If the individual makes reasonable efforts to comply with the conditions of probation, but fails to comply because of some factor out of the individual’s control such as a medical emergency or mental illness, then the violation of probation in Florida is not willful or substantial. Likewise, the violation of probation might not be willful if the individual was told or otherwise lead to believe that his probation was over and that he was no longer required to report.

    The failure to submit one monthly report or to submit the report late may not be substantial when the individual is otherwise in compliance with the terms of his probation. A curfew violation might not be a substantial violation of probation if the individual was not at his residence at the required time due to unexpected car trouble or other circumstance out of his control.

    Different Types of Probation Violations
    There are many ways to commit a violation of probation. They include:

  • failing to report to the Probation Officer for monthly meetings;
  • failing to pay Court Costs, Fines, Restitution or Cost of Supervision;
  • not being truthful to the Probation Officer;
  • not completing the minimum number of community service hours required in a particular month;
  • not following the instructions of the Probation Officer;
  • moving from an approved residence without permission;
  • changing employment without notifying the Probation Officer;
  • failure to comply with the Terms of Curfew;
  • leaving the county without permission from the Probation Officer;
  • failure to successfully complete a counseling program such as “Anger Management” or the “Batterer’s Intervention Program”;
  • violation for getting arrested on a new misdemeanor offense;
  • violation of a county ordinance;
  • substantive violation for a new felony arrest.
  • The most serious VOP cases involve a new felony arrest. In most counties, if the State Attorney’s Offices formally files the new charges, then the defendant will answer the violation of probation charges before the felony division in which the defendant was originally sentenced.

    Consequences of Being Found in Violation of Probation
    The court usually has many different options if the probationer is found to be in violation. Those options include:

  • WORSE CASE: The Court can revoke and terminate the probation, adjudicate you guilty of the underlying offense (enter a conviction) and impose a sentence of jail or prison time which can be up to the statutory maximum for the offense, which was the maximum punishment that you could have received at sentencing if you had not been sentenced to probation.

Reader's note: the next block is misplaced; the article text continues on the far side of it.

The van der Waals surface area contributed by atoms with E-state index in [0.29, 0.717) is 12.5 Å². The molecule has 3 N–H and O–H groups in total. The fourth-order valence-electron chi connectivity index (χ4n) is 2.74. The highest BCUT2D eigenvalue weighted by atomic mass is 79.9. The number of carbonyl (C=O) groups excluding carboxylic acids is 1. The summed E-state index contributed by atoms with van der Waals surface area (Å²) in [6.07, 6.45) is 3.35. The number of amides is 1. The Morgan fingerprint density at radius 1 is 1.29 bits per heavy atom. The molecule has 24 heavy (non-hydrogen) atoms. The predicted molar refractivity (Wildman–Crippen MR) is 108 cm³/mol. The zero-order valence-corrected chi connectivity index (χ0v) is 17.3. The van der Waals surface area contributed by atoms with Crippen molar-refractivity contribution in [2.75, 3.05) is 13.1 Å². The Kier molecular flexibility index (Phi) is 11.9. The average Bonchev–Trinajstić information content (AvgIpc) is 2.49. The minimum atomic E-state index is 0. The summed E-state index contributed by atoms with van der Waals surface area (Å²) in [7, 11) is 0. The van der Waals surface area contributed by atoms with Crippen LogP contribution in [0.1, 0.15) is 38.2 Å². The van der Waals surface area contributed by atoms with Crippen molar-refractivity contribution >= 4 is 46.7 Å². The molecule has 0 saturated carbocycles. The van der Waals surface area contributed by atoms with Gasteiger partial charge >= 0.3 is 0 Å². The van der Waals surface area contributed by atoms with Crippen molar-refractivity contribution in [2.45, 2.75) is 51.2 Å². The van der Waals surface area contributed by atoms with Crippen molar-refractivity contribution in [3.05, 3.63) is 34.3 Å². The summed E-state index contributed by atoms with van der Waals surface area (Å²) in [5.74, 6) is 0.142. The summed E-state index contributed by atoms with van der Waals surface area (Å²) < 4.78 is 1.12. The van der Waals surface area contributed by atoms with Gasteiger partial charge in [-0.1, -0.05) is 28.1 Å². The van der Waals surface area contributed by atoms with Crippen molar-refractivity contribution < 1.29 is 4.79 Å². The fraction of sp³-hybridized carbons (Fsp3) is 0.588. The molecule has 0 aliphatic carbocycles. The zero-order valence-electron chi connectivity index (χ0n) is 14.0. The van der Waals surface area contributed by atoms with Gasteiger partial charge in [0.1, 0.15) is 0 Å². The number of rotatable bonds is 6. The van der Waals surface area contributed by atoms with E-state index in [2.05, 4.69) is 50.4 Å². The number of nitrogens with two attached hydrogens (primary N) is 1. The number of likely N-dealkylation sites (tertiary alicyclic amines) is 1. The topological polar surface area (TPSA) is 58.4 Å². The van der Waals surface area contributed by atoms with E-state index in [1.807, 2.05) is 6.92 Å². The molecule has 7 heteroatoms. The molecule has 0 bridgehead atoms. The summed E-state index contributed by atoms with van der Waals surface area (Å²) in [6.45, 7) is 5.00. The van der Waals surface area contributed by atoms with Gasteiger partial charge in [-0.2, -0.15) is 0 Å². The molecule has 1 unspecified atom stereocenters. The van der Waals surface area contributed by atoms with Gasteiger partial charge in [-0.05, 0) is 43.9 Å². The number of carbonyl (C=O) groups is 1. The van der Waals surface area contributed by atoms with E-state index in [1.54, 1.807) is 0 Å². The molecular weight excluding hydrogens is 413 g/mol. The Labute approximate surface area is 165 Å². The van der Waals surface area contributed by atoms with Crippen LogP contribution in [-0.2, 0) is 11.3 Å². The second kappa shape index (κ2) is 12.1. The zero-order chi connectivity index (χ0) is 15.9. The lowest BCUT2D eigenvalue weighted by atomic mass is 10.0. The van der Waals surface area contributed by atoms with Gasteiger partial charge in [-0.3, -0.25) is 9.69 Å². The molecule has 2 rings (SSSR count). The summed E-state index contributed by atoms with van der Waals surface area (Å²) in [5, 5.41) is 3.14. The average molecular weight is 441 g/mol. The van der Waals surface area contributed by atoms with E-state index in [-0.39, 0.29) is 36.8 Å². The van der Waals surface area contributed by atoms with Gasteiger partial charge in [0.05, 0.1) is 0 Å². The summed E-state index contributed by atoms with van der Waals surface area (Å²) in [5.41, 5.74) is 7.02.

• BEST CASE: The court can dismiss the allegation of violation of probation.
  • OTHER OPTIONS: The Court can find you in violation of probation, extend the time that you are on probation, and impose additional special conditions, such as additional community service, counseling, residential drug program with follow-up treatment.
  • Finding a VOP Lawyer in Central Florida
    The attorneys at The Defense Group are ready to assist you with your Violation of Probation case. Whether the underlying offense was DUI, domestic battery, or other misdemeanor or felony charge, call us to discuss the case.
    We will work to you get back in front of the court quickly after the VOP warrant is served, although the most advantageous time to hire a probation revocation attorney is before the affidavit of violation is even completed by the probation officer.
    We also represent clients to modify or terminate their probation or community control. Often a court will entertain a motion for early termination of your probation you have served half of the terms and have completed all the probation requirements such as schools, fines, restitution, or community service hours. You may also ask for some of the conditions of probation to be changed, such as a requirement that you wear a GPS monitoring unit, have no contact with a victim, reside in a certain county, etc.

    Call us today to discuss your case at 407-831-1956 -or- 352-742-9090. We can help!!